Q.

 

Can I transform or weight my observations?

A.

 

Yes.  With ClustanGraphics you can assign differential weights to cases and/or variables.  Case weighting is useful where the cases are aggregations, such as geographical areas of varying population density or customers with differing transaction volumes.  Variable weights can be used to promote the most discriminating variables. Transformations are also available in ClustanGraphics; for example, z-scores, standardize variable range and rescale data matrix.

 

Q.

 

Can I try ClustanGraphics before purchasing it?

A.

 

Yes.  For corporate and academic users, we offer a 30-day trial.  Simply complete and submit our on-line order form, and we will send you ClustanGraphics on CD with a copy of the ClustanGraphics Primer and an invoice.  If you return it within 30 days, your invoice will be cancelled.

 

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System Requirements

 

Q.

 

Can I run ClustanGraphics on my PC?

A.

 

ClustanGraphics runs under Microsoft Windows or NT. It will therefore run on any PC with Windows 95, 98, 2000, NT, ME or XP.  ClustanGraphics also runs on Macintosh computers equipped with a PC emulator.

 

Q.

 

Does my PC need any special hardware or software?

A.

 

No.  A standard 486 or Pentium PC is fine for small to medium-sized applications.  But for very large clustering applications it helps if your PC has extra RAM (e.g. 64MB or 128MB).

 

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Data Mining

 

Q.

 

What's the largest hierarchical cluster analysis possible using ClustanGraphics?

A.

 

If your data matrix contains up to 120,000 rows (cases) then ClustanGraphics can complete Ward's Method or Average Linkage (UPGMA) with Euclidean distance.  It is not necessary to calculate a proximity matrix, because clustering is performed directly on the data matrix using our unique, proprietory method.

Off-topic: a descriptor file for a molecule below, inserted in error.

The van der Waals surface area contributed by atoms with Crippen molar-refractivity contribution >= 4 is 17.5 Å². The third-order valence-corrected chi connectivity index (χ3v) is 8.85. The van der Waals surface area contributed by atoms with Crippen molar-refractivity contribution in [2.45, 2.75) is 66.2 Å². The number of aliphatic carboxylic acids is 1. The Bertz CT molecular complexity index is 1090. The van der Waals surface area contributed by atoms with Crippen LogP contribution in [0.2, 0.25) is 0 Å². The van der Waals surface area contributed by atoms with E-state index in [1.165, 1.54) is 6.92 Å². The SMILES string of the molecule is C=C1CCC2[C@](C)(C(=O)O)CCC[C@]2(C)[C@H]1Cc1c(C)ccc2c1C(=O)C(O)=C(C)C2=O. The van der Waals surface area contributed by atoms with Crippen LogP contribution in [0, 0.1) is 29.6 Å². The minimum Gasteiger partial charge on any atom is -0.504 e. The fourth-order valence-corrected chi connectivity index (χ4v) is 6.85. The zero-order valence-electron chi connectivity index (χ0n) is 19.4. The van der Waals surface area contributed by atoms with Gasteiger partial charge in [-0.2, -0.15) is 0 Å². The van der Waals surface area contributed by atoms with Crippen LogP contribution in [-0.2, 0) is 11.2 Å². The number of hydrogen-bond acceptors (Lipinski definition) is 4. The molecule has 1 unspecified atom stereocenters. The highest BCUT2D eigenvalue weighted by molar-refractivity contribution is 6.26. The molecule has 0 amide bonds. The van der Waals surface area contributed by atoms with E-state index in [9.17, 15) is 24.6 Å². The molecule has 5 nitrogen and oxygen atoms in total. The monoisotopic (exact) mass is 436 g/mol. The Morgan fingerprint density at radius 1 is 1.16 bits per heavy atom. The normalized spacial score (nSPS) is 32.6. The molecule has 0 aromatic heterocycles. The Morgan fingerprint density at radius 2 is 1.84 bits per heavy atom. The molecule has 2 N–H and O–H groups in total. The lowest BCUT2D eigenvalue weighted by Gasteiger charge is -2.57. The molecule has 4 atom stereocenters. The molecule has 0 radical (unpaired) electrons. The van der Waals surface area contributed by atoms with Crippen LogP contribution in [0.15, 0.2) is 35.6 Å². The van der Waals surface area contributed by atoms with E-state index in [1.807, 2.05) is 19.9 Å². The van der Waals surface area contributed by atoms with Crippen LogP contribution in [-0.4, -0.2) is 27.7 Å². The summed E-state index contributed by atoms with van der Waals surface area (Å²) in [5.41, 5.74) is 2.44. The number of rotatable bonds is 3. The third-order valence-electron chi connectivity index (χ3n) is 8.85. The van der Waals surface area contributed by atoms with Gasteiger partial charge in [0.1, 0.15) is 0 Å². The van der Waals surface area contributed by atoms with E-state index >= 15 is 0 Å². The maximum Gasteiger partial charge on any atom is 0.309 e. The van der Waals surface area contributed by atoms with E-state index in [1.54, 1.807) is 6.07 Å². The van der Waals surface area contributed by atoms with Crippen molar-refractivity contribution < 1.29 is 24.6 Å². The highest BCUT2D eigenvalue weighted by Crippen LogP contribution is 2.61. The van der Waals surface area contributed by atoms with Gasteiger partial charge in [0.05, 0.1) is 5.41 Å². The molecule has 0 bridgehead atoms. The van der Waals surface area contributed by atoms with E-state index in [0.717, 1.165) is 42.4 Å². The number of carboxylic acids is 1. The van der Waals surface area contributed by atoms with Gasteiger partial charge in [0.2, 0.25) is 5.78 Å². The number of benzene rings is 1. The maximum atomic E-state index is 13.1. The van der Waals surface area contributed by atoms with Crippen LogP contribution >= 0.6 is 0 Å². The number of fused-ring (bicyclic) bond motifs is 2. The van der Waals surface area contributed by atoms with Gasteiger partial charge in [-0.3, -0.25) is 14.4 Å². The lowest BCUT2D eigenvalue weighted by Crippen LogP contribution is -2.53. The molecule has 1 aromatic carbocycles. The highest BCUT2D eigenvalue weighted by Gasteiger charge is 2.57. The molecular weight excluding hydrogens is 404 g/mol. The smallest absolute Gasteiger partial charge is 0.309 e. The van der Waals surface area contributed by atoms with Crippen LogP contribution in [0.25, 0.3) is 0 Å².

Q.

 

What if I need to compute a proximity matrix?

A.

 

Then the maximum which can be handled by ClustanGraphics is about 10,000 cases.  This is because a data matrix of 10,000 rows produces a proximity matrix of n2, or 100m cells, which requires 400MB storage.  It's just possible with a fast Pentium PC, plenty of RAM and disk space.  More practically, a data matrix of 5,000 rows requires a 100MB proximity matrix which is quite feasible using ClustanGraphics.

 

Q.

 

How should I tackle a large data mining application using ClustanGraphics?

A.

 

You can cluster a million cases using k-means, if your PC has enough RAM.  For example, a data matrix of 1 million rows and 10 columns requires 40MB storage, so it's quite feasible to use ClustanGraphics with a Pentium PC of 96MB or more.

 

Q.

 

Is there another way to cluster a very large data set?

A.

 

Yes.  We recommend that you select a sample from your data and obtain a cluster analysis using hierarchical cluster analysis or k-means.  From your cluster profiles, select a cluster level which seems actionable and save it as a ClustanGraphics model.  You can now use the model to classify new cases.  This involves reading new case data from a sequential file and finding the cluster-of-best-fit in the model for each new case.  As this involves a single pass through the new data, it is possible to classify any number of cases.  There's no limit.